My wife and I are currently going through IVF and we’ve been reading about the use of ICSI (intracytoplasmic sperm injection). I have not been diagnosed with any particular problem, and our infertility is classified as “unexplained”. Should we use ICSI?
ICSI follows the same process as IVF (in-vitro fertilisation), except ICSI involves the direct injection of a single sperm into each egg to achieve fertilisation.
ICSI is usually the preferred treatment for couples with confirmed male infertility, such as low sperm numbers, low sperm motility, abnormal sperm shape, blockages, and less common conditions, such as sperm antibodies. ICSI can also be used for couples with unexplained failure in previous IVF cycles.
Around one in 7 couples that require artificial reproductive treatment (ART) have "unexplained" infertility and doctors often first use approaches like ensuring the female partner's ovulation occurs at the same time as natural sex or artificial insemination/intrauterine insemination (IUI). They may then recommend IVF where thousands of the male partner's best sperm are purified and incubated with the egg — this is the preferred initial ART procedure in cases of "unexplained" infertility.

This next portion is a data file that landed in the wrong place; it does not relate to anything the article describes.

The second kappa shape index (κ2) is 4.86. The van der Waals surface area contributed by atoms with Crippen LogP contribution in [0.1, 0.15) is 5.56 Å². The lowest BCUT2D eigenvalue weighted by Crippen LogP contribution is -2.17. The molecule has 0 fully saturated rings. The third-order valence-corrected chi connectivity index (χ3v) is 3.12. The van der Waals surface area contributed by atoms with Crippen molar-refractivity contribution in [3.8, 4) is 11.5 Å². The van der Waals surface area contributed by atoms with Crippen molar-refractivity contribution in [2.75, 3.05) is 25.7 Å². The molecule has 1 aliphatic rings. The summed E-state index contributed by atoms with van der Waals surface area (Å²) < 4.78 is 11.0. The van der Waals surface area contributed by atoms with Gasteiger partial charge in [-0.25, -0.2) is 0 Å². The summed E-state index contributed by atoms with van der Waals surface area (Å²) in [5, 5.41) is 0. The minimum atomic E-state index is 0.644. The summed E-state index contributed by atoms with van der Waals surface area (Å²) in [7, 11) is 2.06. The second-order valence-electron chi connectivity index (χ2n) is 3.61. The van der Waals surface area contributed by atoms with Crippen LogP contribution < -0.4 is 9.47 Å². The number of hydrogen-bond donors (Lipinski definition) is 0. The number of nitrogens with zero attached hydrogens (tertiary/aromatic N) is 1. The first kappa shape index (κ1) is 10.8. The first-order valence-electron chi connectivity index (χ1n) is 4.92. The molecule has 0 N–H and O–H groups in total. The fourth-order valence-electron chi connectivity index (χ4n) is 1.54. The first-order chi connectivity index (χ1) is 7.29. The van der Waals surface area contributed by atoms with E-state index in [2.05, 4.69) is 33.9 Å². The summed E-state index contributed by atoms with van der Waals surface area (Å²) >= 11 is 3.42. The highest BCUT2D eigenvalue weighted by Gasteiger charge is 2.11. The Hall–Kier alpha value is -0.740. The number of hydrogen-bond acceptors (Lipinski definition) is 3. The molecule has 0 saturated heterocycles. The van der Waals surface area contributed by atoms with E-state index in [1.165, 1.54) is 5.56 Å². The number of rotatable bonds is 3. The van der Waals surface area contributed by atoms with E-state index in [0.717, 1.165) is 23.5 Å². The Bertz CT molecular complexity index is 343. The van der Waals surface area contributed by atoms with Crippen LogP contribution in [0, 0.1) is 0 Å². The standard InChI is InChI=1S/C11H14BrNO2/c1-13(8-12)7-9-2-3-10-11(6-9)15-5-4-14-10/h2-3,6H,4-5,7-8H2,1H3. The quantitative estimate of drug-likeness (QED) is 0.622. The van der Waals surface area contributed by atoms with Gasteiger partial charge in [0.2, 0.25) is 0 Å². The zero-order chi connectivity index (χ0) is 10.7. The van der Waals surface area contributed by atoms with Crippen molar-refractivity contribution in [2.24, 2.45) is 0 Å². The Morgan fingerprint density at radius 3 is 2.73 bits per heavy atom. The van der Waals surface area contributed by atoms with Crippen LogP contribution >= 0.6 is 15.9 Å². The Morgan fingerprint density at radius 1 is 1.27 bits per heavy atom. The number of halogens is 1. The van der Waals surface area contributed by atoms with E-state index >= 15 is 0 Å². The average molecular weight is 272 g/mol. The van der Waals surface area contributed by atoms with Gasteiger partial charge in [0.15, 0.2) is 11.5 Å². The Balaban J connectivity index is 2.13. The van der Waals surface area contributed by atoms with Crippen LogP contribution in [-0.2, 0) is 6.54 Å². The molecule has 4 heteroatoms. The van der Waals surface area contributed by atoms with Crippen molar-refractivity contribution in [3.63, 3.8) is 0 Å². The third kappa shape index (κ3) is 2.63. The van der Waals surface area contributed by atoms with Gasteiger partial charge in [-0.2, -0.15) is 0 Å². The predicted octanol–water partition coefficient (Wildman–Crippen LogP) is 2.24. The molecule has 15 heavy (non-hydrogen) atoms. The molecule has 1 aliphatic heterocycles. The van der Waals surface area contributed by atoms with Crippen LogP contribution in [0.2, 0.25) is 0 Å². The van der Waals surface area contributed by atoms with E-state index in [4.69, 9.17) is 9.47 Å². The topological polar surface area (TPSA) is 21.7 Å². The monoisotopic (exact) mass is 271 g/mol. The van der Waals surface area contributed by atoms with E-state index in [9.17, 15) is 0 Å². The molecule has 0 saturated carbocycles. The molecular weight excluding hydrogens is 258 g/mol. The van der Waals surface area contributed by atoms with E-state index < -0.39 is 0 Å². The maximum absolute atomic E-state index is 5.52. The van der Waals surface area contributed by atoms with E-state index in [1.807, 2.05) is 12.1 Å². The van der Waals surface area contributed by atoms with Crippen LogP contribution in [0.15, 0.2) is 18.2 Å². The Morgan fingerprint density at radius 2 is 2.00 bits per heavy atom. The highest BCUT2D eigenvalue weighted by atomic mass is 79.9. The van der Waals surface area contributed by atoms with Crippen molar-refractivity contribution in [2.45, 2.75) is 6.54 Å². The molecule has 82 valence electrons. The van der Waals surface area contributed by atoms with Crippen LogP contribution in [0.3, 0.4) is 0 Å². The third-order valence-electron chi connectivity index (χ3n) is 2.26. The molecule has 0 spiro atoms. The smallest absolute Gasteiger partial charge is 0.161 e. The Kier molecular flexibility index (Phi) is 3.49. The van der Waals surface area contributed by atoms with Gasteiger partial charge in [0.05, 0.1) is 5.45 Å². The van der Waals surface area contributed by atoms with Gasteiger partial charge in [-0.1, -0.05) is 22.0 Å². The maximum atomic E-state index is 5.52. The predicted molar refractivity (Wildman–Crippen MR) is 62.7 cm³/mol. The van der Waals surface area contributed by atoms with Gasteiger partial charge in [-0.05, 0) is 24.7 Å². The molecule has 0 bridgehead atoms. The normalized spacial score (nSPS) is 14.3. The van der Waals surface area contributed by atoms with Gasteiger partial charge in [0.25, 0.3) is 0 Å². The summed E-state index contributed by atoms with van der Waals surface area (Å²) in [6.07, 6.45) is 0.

While ICSI is a more invasive procedure, some have suggested it may help by reducing the risk of failed fertilisation. However, it's emerging that IVF is probably the preferred treatment, at least in the first cycle, in "unexplained" infertility. IVF allows for healthy competition between sperm, is less expensive, avoids trauma to the egg and may produce more embryos, with better pregnancy and live birth rates
ICSI is not the first stepping stone in ART for "unexplained" infertility, however it's important to ‘keep it up ones sleeve’, in case there's a need for it after trying the other approaches mentioned above.
Want to learn more about assisted reproductive treatments? The VARTA website explains everything you need to know about treatment options and more. For more information on male infertility, check out the information on our website or browse through our resource library for fact sheets, information guides and videos.
Answered by: Prof Rob McLachlan AM FRACHP PhD
Prof Rob McLachlan is the Medical Director of Healthy Male. He specialises in the area of male reproductive medicine and has made significant contributions to research in endocrinology, infertility and andrology.
In 2016, he was made a Member of the Order of Australia for services to medicine in the field of endocrinology, particularly in men’s reproductive health, and to medical research.
He is also an NHMRC Principal Research Fellow at the Hudson Institute of Medical Research, Deputy Director of Endocrinology at the Monash Medical Centre, and consultant to the World Health Organisation on male infertility regulation.